Ducati did it with their 400/800 Scramblers. Guzzi has done it with their small block and before with their big block. It gets different placement in insurance categories and suits rider preferences. Some people like to use most all the power a bike can give, without ending up in jail or don't want the front wheel constantly pawing 3 feet in the air (just some of the time with that one for some of us).
It isn't just the same bike with less displacement in many cases. The general frame may be the same, but the way it is equipped or some components may be different to lower pricing. They can reduce prices significantly by simplifying some of the modern nuances like engine modes and all the electronic gimmicks like cell phone connectivity. Personally I didn't want that big a bike or all the electronic stuff they put on those bigger bikes. I like the simplicity of one engine mode and that I control the bike more than the bike controls me. I went 700cc instead of 900cc with the Yamaha, as I'm sure you may know. One friend who raced flat track now is riding a Ducati 400 Scrambler and loves it. He could have gone 800 or 1100 if he wanted. He didn't want to. It was about riding, not electronic gimmicks. Clearly all the extra junk adds to the price.
But the thing that @BigIron included was they already had the 750 engine that I am saying pushed 64 hp (for comparison Yamaha's 700 did 68 hp) as tested by Cycle World. They even made it with decent suspension travel, just wrong styling and bad ergonomics for the market where it would sell well. Some more current naked bike styling and they have a competitor for the mid range market (in the past 6 years Yamaha has sold 125,000 FZ/MTs). Seems Cycle World felt it was a fairly decent bike handicapped by ergonomics and I think the pipe that grounded out. But instead of going in a mid size bike direction H-D binned the whole idea. From what I gather the closing of the India plant was a financial thing and they apparently didn't want to build the bike in the U.S. at the Kansas plant anymore. Kind of a shame. Might be cool if they'd actually revive the engine in a standard.
peter Egan wrote a great column about these kinds of bikes in which he called them something like ‘motorcycles that present no opposition to being ridden’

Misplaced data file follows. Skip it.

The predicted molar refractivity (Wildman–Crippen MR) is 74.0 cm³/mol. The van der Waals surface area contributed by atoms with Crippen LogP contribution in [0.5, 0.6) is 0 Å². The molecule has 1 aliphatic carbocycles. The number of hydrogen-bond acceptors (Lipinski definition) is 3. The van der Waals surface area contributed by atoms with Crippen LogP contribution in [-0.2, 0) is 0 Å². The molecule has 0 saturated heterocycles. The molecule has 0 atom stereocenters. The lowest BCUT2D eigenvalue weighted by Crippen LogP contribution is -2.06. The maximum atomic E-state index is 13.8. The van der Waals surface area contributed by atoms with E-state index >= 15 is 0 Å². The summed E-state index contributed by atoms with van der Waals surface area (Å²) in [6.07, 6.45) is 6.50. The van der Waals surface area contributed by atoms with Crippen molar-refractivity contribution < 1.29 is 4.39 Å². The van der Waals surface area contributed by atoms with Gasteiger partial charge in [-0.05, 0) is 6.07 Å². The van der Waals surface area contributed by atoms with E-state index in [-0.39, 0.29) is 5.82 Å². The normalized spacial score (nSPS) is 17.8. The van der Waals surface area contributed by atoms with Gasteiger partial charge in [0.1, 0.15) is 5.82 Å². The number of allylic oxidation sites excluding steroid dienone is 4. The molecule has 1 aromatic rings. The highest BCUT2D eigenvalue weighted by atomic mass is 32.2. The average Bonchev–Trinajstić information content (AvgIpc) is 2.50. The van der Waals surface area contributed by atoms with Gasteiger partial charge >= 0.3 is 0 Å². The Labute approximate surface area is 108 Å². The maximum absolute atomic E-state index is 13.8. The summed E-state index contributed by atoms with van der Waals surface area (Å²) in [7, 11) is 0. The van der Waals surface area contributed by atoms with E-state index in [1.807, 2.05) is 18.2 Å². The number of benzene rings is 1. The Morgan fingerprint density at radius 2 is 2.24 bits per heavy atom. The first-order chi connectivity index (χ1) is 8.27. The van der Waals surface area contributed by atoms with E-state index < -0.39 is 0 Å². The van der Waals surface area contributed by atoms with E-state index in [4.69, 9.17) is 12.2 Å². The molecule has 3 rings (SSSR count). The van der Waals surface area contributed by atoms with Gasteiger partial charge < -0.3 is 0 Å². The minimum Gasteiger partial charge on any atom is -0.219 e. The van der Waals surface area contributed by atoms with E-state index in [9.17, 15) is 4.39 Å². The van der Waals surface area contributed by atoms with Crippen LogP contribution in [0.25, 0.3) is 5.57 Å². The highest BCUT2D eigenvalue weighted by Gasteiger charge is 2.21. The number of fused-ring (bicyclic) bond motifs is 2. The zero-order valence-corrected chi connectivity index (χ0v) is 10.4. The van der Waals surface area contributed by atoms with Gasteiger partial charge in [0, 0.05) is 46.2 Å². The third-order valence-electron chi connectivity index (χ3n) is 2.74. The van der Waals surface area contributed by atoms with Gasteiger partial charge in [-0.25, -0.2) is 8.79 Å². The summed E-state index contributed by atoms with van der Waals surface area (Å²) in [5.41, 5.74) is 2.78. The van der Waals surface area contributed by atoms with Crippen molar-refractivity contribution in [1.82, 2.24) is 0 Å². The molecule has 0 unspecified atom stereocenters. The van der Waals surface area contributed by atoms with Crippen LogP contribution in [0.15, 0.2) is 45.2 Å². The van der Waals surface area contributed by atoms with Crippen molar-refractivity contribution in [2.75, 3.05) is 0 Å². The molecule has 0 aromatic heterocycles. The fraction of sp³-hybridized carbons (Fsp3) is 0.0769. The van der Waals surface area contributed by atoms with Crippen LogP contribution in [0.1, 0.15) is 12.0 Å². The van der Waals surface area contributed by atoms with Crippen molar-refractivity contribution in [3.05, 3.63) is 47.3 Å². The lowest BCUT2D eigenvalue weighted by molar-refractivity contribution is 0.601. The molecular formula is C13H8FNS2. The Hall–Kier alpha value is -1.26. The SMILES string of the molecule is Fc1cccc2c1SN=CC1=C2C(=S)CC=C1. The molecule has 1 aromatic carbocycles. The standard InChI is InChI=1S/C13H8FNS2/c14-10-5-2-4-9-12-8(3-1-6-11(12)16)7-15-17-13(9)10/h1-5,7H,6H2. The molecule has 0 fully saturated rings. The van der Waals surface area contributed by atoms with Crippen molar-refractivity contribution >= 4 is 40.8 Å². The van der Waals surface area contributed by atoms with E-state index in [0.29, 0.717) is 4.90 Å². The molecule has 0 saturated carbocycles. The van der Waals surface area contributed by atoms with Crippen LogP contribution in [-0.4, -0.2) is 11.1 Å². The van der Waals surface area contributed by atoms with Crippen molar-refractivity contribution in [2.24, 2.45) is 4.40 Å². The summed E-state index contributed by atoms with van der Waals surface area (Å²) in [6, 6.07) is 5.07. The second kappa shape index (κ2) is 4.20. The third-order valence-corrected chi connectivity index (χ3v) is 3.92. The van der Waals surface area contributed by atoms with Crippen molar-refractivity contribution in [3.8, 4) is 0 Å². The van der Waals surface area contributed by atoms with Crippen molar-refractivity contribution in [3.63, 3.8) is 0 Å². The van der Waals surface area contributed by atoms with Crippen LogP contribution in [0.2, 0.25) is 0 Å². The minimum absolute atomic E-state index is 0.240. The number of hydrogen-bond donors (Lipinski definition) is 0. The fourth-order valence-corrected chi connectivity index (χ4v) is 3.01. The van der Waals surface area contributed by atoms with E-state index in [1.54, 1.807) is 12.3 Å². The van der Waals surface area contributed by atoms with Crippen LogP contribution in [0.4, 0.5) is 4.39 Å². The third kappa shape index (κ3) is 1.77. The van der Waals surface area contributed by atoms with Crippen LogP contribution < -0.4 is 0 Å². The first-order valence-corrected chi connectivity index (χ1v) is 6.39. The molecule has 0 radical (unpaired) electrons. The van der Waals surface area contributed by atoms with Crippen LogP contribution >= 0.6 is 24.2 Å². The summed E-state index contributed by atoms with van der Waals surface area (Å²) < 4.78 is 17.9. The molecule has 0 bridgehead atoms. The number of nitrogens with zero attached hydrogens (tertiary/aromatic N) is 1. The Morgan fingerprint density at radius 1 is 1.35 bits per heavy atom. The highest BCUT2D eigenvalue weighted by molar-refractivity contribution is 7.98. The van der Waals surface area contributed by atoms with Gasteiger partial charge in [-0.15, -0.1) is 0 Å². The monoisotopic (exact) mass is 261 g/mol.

I guess that’s what I’m after.
Well I mean I understand the confusion in some cases like the BMW Oilhead 850 vs 1100 which didn't make sense in the US as much as overseas. Same chassis she weight, very little benefit.
And I guess Guzzi may have had an EU only smaller bore big block, though I'm not positive. I feel like there was an 850 Griso or something like that.
There was the Bellagio Tonti, but iirc that was a short stroke 940 made from the 1100 Tonti.
But I don't recall Guzzi ever really did that with the smallblock or most of their big blocks?
Can you think of some examples for my curiosity?
KevM, you’ve triggered an interesting discussion here; I went back through my 30+ years of riding, and realized that the largest displacement bike I’ve ever owned was a 750; I actually owned two, a 1984 VF750 Interceptor and a ‘97 Ducati M750 Monster. I’ve ridden more powerful bikes, but I’ve never been able to justify the extra cost relative to the benefits they offer. I realize the calculation is different with a cruiser or other riding style, but I find the smaller displacement bikes more appealing in these cases, too. I actually prefer the 883 to the 1200 sportster, despite the additional power the 1200 has, provided it’s tuned correctly. While I’m super happy hat H-D has built this machine with 120hp, and torque to match, I’m unlikely to buy a bike with that output. If the 975 comes to pass, it’s likely to be more my speed.
Then you, my friend, have most of us beat with simple, steady, self-confidence!
I am jealous, I've spent much of my life flittering from one bike to another trying to figure out what you seem to have known from the start.
Thanks! Note that I didn’t say I don’t LOOK at other bikes, I just end up BUYING the more modestly powered/sized bikes.
EDIT: I think one of the major attractions of the Sportster for me has been the almost limitless permutations one can create from the blank canvas the machine represents. I hope that the modular assembly approach H-D has used on the new one lends itself to customization. That’s the real genius of the Sportster, and I hope it’s able to continue serving this role into the future.